Mounting evidence suggests that intercellular communication by TNTs and TMs may contribute to tumor survival and progression. These membrane tubes can interlink cells over considerable distances. In a solid tumor, cancer cells may be spread, so that direct communication via gap junctions, microvesicles or exosomes is improbable if not impossible. In such cases, TNTs and TMs may act as spatial communication guides, allowing direct physical contact at distance between signal-sending and signal-receiving cell membranes. They overcome the challenge of signal transport through tortuous structures within the tumor microenvironment and can provide spatial restriction, as well as specificity. In this way, TNTs and TMs support maintenance of tumor microenvironment and have been suggested to play an important role in tumor microenvironments.

2. Structure of TNTs

TNTs were initially characterized as F-actin containing thin membranous channels connecting two or more cells over short to long distances [50]. F-actin depolymerization drugs inhibit TNT formation [24,51,52]. Besides F-actin, microtubules or cytokeratin filaments are also detected in TNTs in a few cell lines [15,53,54]. Structurally, TNTs vary in width from 50 to 1000 nm, and in length from a few to 100 μm [21,55,56]. They do not touch the substrate [50]. TNTs can exhibit membrane continuity between connected cells by open-ended TNTs at both ends [50] or they have interposed gap junctions (close-ended TNTs) [11].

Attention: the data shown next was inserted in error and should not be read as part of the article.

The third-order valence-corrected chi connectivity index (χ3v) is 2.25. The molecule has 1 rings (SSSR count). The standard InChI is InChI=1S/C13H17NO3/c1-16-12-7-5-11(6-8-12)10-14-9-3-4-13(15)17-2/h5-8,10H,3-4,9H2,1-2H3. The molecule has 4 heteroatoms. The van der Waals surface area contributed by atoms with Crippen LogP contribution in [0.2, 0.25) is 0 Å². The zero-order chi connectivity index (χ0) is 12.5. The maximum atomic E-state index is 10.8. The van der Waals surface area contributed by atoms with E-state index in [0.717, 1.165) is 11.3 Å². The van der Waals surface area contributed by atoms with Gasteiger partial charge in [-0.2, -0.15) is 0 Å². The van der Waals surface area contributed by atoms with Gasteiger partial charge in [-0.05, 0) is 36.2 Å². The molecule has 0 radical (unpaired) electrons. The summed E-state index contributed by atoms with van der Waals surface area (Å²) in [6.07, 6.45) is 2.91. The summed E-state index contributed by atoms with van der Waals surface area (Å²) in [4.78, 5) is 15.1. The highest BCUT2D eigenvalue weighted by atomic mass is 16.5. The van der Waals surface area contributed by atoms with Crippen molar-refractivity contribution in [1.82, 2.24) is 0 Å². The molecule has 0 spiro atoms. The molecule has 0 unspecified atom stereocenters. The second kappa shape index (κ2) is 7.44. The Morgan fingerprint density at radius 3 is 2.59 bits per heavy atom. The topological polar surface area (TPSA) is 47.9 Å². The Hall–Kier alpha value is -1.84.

The TNTs were found to act as a cellular transport system between cells. So far, proposed functions of TNTs are long-distance exchange of different cellular components, ranging from proteins, genetic materials including microRNA and siRNA, up to other cytoplasmatic cargos like mitochondria, Golgi vesicles, and even viruses [11,18,19,21,24,29,52,53,57,58,59,60,61,62,63]. The continuity in plasma membrane and cytoplasm of connected cells allows inter-cellular transport and is mediated by cytoskeleton fibers [55]. Live cell imaging revealed that TNTs are transient structures with a lifetime of minutes to several hours [9,51,64].Two different mechanisms of de novo TNT formation were reported so far. In the first mechanism of TNT formation, TNTs are established by a directed outgrowth of a filopodium-like protrusion toward a neighboring cell [9]. In the second mechanism of TNT formation, TNTs are formed by dislodging of attached cells after an initial close contact [13,25,53,54]. In both cases, the process of forming tubular membrane protrusions is based on actin (reviewed in [54,65]).